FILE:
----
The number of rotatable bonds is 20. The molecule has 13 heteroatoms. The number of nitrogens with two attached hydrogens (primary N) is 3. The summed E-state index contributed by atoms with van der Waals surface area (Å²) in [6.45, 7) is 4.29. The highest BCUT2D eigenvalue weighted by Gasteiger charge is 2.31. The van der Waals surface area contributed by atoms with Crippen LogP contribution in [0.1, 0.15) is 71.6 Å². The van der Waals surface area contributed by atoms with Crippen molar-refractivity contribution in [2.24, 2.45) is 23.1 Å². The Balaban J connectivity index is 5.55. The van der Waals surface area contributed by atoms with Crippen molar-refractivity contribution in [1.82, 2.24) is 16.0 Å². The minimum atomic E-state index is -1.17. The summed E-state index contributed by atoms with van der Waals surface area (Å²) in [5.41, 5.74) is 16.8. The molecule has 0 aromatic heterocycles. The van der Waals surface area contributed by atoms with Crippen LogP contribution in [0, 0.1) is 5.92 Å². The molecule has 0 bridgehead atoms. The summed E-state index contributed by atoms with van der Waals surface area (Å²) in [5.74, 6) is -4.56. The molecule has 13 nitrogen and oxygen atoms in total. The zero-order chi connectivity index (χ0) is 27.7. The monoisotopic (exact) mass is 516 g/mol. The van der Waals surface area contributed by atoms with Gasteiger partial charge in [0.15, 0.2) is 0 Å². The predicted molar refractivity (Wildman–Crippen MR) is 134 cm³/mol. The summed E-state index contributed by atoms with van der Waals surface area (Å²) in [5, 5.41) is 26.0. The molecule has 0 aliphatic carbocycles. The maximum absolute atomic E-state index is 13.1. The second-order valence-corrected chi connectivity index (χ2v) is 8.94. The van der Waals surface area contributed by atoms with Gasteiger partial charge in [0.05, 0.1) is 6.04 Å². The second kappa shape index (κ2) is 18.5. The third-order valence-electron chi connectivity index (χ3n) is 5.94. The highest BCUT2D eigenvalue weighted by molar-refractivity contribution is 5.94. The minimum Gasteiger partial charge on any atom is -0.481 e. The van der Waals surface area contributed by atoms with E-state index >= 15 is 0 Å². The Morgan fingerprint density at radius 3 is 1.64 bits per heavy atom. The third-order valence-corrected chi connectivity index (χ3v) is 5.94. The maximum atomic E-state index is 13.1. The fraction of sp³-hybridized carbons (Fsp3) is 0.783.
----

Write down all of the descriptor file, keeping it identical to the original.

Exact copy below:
The number of rotatable bonds is 20. The molecule has 13 heteroatoms. The number of nitrogens with two attached hydrogens (primary N) is 3. The summed E-state index contributed by atoms with van der Waals surface area (Å²) in [6.45, 7) is 4.29. The highest BCUT2D eigenvalue weighted by Gasteiger charge is 2.31. The van der Waals surface area contributed by atoms with Crippen LogP contribution in [0.1, 0.15) is 71.6 Å². The van der Waals surface area contributed by atoms with Crippen molar-refractivity contribution in [2.24, 2.45) is 23.1 Å². The Balaban J connectivity index is 5.55. The van der Waals surface area contributed by atoms with Crippen molar-refractivity contribution in [1.82, 2.24) is 16.0 Å². The minimum atomic E-state index is -1.17. The summed E-state index contributed by atoms with van der Waals surface area (Å²) in [5.41, 5.74) is 16.8. The molecule has 0 aromatic heterocycles. The van der Waals surface area contributed by atoms with Crippen LogP contribution in [0, 0.1) is 5.92 Å². The molecule has 0 bridgehead atoms. The summed E-state index contributed by atoms with van der Waals surface area (Å²) in [5.74, 6) is -4.56. The molecule has 13 nitrogen and oxygen atoms in total. The zero-order chi connectivity index (χ0) is 27.7. The monoisotopic (exact) mass is 516 g/mol. The van der Waals surface area contributed by atoms with Gasteiger partial charge in [0.15, 0.2) is 0 Å². The predicted molar refractivity (Wildman–Crippen MR) is 134 cm³/mol. The summed E-state index contributed by atoms with van der Waals surface area (Å²) in [5, 5.41) is 26.0. The molecule has 0 aliphatic carbocycles. The maximum absolute atomic E-state index is 13.1. The second-order valence-corrected chi connectivity index (χ2v) is 8.94. The van der Waals surface area contributed by atoms with Gasteiger partial charge in [0.05, 0.1) is 6.04 Å². The second kappa shape index (κ2) is 18.5. The third-order valence-electron chi connectivity index (χ3n) is 5.94. The highest BCUT2D eigenvalue weighted by molar-refractivity contribution is 5.94. The minimum Gasteiger partial charge on any atom is -0.481 e. The van der Waals surface area contributed by atoms with E-state index >= 15 is 0 Å². The Morgan fingerprint density at radius 3 is 1.64 bits per heavy atom. The third-order valence-corrected chi connectivity index (χ3v) is 5.94. The maximum atomic E-state index is 13.1. The fraction of sp³-hybridized carbons (Fsp3) is 0.783.